At yet another anguished meeting about ongoing issues with Auditor-Controller Karen Paz Dominguez, the Humboldt County Board of Supervisors on Monday narrowly passed a vote of “no confidence” in the elected official, signaling their increasing alarm over fiscal management problems tied to her office.
While there was unanimous agreement among the board that the county’s fiscal mess has reached dangerous proportions, both Fifth District Supervisor Steve Madrone and Third District Supervisor Mike Wilson voted against the “no confidence” vote — the former because he didn’t see how the vote would resolve any of the problems and the latter because of concerns about the procedure and timeline leading up to the vote.
Paz Dominguez did not call or Zoom in to the meeting, which seemed to disappoint some of the supervisors. County Administrative Officer Elishia Hayes said Paz Dominguez had been notified about the meeting, along with all county department heads, but not specifically invited to participate.
The morning session of the meeting was marked by confusion as the board went in and out of closed session to discuss certain items on the agenda. A bit of public comment got squeezed in between these closed-session hearings, though much of it was questioning what was going on.
In the afternoon, the board got down to the public business at hand: considering the vote of “no confidence” in Paz Dominguez. Fourth District Supervisor Virginia Bass, who brought the item to the board with Second District Supervisor Michelle Bushnell, said the vote wasn’t about last week’s payroll problems but rather a series of unfulfilled tasks from the auditor-controller, some of them dating back two years or more.
“We’re hearing every day more concerns [and] complaints from member agencies who haven’t been getting their money and from members of the public,” Bass said, adding that the county learned just today that the State Controller’s Office plans to step in and complete the county’s overdue financial transactions report. “That’s not anything anybody wants,” she said.
The state will also issue a $5,000 fine against the county, according to Hayes.
Bushnell said that since she took office nearly 11 months ago, she has frequently had trouble getting answers to inquiries sent to the Auditor-Controller’s Office, as have outside agencies within her district.
Wilson said his understanding was that the board would be considering the “no confidence” vote after hearing a report from Paz Dominguez, “and that’s not what we’re seeing. That’s not what we’re doing today.” He suggested that the matter be continued to the next Board of Supervisors meeting, on Dec. 7.
During the public comment period, half a dozen county employees called in to urge the county to pass the “no confidence” vote, as did the treasurer of a local community services district, one member of the public and Mary Ann Hansen, executive director of the early childhood support agency First 5 Humboldt.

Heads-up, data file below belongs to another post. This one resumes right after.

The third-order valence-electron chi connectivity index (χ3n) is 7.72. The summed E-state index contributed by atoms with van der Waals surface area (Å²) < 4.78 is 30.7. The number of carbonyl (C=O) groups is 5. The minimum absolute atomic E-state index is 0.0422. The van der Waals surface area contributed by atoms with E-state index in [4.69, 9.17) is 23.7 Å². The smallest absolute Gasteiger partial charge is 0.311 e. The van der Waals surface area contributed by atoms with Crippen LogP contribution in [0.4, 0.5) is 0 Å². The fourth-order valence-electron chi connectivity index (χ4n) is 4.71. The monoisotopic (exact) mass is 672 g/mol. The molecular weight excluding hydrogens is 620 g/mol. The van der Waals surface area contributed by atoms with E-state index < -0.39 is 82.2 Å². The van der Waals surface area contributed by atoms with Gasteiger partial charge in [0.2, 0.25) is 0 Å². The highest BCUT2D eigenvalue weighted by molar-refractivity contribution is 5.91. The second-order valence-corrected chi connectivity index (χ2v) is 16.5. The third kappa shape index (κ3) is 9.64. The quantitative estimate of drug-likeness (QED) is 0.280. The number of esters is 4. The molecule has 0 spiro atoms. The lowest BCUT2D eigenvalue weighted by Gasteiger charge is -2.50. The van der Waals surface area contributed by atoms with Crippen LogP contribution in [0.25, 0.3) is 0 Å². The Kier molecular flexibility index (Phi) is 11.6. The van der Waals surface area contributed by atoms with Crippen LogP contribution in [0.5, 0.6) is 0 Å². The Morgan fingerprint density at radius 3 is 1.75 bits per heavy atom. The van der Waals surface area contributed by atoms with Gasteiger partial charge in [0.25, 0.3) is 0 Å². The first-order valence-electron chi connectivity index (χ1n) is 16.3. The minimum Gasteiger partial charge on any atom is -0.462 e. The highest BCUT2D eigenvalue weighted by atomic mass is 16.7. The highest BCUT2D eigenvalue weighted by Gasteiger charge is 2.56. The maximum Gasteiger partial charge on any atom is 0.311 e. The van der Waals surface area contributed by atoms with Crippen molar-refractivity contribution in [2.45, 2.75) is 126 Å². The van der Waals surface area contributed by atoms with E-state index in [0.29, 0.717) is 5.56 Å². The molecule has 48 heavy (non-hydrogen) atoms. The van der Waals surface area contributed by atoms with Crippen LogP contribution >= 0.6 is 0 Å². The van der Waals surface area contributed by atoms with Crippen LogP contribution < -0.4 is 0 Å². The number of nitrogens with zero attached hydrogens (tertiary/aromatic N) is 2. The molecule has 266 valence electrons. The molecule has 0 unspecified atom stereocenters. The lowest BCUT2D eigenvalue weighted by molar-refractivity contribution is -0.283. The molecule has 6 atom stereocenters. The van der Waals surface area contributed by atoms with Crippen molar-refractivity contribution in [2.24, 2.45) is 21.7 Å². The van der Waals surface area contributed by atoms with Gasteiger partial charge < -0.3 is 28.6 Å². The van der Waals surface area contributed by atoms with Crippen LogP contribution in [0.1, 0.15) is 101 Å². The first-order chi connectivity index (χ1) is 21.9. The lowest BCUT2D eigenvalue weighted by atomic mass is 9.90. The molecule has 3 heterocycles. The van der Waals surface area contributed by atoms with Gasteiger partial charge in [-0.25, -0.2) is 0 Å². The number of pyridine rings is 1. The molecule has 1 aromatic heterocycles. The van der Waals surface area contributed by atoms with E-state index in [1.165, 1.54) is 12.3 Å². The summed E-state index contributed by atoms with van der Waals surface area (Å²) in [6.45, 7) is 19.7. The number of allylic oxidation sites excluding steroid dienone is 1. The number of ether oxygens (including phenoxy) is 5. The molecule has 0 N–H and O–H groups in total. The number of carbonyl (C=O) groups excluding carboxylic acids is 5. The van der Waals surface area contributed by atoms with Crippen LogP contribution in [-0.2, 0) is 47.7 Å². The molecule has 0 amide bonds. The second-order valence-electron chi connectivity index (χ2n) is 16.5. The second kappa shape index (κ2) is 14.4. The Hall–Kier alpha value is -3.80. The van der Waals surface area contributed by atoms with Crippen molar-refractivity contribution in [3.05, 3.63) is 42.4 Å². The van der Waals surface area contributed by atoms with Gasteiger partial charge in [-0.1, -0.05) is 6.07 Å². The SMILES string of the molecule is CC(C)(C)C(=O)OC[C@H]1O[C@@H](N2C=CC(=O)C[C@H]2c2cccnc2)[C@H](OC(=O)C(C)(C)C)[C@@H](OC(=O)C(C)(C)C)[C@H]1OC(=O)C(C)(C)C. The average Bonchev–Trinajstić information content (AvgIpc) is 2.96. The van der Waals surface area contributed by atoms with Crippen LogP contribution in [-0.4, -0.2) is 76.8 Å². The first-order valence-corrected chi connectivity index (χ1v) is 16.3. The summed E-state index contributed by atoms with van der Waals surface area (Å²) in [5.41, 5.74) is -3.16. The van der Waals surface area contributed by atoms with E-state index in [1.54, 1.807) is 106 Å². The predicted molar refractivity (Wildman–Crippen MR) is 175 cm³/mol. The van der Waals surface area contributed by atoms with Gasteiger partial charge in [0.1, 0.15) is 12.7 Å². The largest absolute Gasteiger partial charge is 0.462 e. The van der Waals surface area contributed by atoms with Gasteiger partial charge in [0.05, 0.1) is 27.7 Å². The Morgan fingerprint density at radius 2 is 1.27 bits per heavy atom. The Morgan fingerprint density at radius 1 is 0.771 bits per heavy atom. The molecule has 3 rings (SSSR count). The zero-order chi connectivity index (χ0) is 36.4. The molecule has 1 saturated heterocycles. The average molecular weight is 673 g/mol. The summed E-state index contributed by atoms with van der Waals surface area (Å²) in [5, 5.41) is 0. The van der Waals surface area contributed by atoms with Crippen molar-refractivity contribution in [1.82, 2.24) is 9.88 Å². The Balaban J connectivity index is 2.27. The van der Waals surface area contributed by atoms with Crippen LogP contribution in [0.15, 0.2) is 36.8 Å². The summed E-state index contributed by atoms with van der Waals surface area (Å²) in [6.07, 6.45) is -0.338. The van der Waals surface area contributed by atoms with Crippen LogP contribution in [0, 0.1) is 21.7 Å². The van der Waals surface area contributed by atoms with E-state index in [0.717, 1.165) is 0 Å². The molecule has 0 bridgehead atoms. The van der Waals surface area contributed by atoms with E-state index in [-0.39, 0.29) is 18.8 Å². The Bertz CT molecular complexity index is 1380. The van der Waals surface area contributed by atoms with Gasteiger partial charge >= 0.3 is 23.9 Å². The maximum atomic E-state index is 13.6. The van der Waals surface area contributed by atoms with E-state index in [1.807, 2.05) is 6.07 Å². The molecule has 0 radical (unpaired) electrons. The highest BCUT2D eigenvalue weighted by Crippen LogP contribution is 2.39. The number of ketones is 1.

A 15-year county employee who did not give her name said that while Paz Dominguez has “pretended to be a great crusader,” in reality she has just created more problems, changing procedures in ways that require work to be done twice, failing to close the books on prior fiscal years and retaliating against departments whose employees speak out.
Kelly Hampton, deputy branch director of Social Services, said the county’s fiscal problems are making it harder to hire and retain employees. Karen Baker, an administrative analyst with the Department of Health and Human Services’ Public Health branch, said Paz Dominguez needlessly complicated a process for paying outside vendors working on a program called Housing Opportunities for People with AIDS, or HOPWA.
“These delays and confusions have inhibited our ability to help people in dire need,” Baker said.
Hansen said this controversy isn’t about departmental in-fighting, as some have portrayed it. (She pointed out that her government agency is not a county department.) “I feel that this boils down to whether your board as a group is willing to acknowledge the true depth of the fiduciary responsibilities and the fiduciary crisis,” she said. “Respectfully, this isn’t politics. This is a house on fire, and you all need to use every tool to get people to safety and put the fire out. The tools you used before haven’t worked.”
Jesse Anderson, treasurer of the Briceland Community Services District’s board of directors, said the county’s previous auditor-controller was helpful and communicative whereas Paz Dominguez is difficult to reach and frequently late in posting financial reports. A $1.1 million state grant to her district has yet to be journaled over into her agency’s account, causing major problems, she said.
“There’s still money from last fiscal year that has not been journaled over,” Anderson said. “Come on. That is a simple procedure.”
Habitual public commenter Kent Sawatzky said he considered it “rude and arrogant” to expect Paz Dominguez to be available all day for the meeting, adding that the board’s “finger pointing” was getting old. Former Third District supervisor candidate Uri Driscoll defended Paz Dominguez — on procedural grounds, at least — saying she’s an independently elected official and only a recall can remove her from office.